Eh? Me. Airport. Now?
Posted on June 20, 2011
We gave him forty minutes. In Greek time, that’s the blink of an eye. In German time, it’s an eternity. As an Australian living in Germany, I’m suspended somewhere between the two and I began getting impatient after about fifteen. The airport pick up was part of our accommodation, accommodation we were keen to reach before midnight. My travel buddy, who had been on the road for about 4 days, journeying from Sydney to Muenster via Abu Dhabi, Dublin and Duesseldorf, was particularly keen.
We caught the last cab left in the empty airport carpark. It was that or walk, like a lost looking Nordic traveller (who inexplicably had walking poles – what is it with the Scandos and walking poles?) and Santorini doesn’t have the best streetlight system in the world … in fact, I’m not sure it has any.
Our cabbie was a study in dexterity. He managed to have a conversation on his (hand-held) mobile, respond to radio call-outs and drive (on the wrong side of the road, it’s more practical on the island because drivers are in a constant state of taking over vehicles travelling at less than 100km/hour). He had excellent braking abilities. Thank fuck.
Our landlord was sitting on a scooter outside our accommodation. He looked surprised to see us. Never a good sign. He slithered off his scooter and tiptoed over (large man, surprisingly small feet). He looked even more surprised when we mentioned we were due to check in.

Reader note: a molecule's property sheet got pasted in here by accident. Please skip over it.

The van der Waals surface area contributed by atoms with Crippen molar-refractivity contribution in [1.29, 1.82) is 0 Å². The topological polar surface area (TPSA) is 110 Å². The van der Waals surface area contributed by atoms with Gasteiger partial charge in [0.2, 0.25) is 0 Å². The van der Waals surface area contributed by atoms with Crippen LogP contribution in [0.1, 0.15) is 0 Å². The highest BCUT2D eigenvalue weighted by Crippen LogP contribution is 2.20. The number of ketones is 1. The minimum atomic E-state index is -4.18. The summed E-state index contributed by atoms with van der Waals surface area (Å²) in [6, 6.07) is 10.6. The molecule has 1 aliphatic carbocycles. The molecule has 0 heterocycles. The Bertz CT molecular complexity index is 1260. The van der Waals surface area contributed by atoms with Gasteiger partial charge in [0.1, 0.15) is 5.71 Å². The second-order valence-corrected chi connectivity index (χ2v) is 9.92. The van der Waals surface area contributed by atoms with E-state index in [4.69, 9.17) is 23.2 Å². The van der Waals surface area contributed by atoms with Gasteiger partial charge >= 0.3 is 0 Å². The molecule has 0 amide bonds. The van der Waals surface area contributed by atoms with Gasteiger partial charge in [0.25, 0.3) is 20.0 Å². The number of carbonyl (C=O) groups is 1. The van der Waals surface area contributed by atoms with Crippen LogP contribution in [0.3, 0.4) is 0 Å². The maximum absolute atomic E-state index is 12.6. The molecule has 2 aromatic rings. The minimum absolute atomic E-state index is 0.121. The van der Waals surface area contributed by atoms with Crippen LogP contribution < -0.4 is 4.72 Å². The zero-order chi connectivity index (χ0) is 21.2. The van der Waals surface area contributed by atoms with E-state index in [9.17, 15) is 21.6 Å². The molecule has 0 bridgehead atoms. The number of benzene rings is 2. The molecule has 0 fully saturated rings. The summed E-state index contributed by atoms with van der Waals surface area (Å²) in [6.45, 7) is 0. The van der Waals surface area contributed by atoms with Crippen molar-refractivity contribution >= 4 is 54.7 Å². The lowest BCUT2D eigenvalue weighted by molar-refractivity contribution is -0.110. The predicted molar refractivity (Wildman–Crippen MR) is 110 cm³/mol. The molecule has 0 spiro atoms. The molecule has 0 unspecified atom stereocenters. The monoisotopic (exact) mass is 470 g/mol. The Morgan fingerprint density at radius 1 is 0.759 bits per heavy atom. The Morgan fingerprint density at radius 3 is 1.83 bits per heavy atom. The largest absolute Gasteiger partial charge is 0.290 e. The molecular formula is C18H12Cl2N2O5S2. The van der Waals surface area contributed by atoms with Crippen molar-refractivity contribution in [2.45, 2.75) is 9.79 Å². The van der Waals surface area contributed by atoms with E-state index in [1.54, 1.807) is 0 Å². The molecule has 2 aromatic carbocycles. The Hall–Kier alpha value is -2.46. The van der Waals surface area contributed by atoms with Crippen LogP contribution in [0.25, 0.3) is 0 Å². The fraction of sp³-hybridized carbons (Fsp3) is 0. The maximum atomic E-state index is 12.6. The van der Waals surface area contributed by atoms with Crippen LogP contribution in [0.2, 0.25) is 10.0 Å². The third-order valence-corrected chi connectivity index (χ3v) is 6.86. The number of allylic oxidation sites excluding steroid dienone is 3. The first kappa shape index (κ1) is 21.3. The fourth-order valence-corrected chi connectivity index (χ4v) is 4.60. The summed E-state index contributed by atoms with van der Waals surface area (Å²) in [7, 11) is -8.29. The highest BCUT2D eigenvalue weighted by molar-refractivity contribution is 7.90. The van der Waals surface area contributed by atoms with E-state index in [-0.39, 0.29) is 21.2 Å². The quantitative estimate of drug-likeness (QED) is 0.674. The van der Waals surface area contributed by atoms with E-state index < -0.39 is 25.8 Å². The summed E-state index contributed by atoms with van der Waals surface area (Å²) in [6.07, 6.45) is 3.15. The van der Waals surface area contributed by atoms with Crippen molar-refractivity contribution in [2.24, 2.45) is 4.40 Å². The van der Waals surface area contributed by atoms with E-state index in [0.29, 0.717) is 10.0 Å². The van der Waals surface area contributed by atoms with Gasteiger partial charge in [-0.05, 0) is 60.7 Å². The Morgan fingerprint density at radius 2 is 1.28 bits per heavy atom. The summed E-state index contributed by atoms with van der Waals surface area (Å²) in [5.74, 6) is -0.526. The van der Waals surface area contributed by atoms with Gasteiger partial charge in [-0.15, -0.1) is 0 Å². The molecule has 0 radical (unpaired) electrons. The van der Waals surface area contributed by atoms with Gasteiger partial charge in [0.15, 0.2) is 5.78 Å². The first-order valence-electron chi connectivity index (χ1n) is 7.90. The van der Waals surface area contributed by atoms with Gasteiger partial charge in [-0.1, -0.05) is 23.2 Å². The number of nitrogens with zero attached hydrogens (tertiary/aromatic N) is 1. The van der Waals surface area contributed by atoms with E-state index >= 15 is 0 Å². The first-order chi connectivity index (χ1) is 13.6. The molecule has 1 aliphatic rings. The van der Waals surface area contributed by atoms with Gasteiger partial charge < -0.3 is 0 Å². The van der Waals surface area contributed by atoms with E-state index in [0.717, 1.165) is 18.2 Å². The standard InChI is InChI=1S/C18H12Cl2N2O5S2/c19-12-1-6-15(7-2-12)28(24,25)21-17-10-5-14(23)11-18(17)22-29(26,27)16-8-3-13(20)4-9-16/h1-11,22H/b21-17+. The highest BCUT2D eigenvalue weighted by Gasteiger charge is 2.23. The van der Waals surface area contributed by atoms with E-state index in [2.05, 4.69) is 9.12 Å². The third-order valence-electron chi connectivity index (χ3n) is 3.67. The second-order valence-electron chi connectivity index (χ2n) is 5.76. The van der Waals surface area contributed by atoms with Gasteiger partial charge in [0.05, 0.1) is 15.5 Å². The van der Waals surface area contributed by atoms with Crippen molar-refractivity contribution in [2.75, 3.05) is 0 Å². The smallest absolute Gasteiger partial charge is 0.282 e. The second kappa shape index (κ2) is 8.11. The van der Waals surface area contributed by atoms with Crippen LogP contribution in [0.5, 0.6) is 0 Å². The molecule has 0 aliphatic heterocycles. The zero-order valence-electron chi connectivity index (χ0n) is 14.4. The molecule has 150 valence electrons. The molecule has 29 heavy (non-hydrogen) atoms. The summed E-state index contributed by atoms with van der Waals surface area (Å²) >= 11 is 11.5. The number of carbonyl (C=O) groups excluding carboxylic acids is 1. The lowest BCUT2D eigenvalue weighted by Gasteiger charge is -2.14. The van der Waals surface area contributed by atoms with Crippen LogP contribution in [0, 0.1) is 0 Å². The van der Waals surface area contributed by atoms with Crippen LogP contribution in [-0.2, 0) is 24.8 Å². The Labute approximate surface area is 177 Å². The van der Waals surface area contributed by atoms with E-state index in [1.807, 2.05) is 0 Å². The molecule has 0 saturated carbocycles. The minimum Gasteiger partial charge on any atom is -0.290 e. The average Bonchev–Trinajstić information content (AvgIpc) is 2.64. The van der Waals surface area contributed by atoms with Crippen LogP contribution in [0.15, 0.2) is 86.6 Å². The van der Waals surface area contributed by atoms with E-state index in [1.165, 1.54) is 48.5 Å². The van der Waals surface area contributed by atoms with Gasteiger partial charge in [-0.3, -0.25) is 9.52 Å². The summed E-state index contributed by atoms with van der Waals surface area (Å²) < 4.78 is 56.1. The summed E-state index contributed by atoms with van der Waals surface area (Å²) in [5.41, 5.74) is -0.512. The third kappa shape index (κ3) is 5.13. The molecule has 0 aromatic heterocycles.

‘Yes.’ We gave the name. He shook his head.
‘Yes. Yes. We booked, we have emails.’
He studied us for a moment, trying not to grin. Clearly he knew something funny that we didn’t. ‘Come.’
His wife was watching a Steve Carrell movie in the living room/reception. Our booking form was sitting on the reception desk.
My travel buddy nodded. Something dawned in his small, endearingly piggy eyes.
‘Me.’ He pointed at himself. ‘Airport. Now?’
‘Yes. But it’s fine, we caught a cab.’
He started laughing and pawed at his mid length grey locks. ‘Someone here. Already. Someone Tammy. In room.’
‘No, I’m Tammy.’
Something dawned in our endearingly sleep deprived eyes … our room had been appropriated by slimy, canny, nasty travellers. As had our airport pick up. Our landlord hadn’t even asked their names. At any point. In the van, during the check-in process. And now a fake Tammy and her fake Liv were dossing down in our room, freshening up in our shower.
On the way to our landlord’s brother’s rooms (there’s always a brother or a cousin on hand to save the day) I asked him the nationality of our room-stealers.
How we all guffawed.
So we’re here. It’s baking hot from the moment the sun rises to the moment it dips, swollen, behind the flat Aegean. Time has stopped. The language is quicker, more emphatic, more dramatic. The food is garlicky, fresh, the water salty. The same houses that stood, unfinished last summer, stand, unfinished, now. Nothing ever really changes too much here. And that’s a good thing.
Let the summer begin.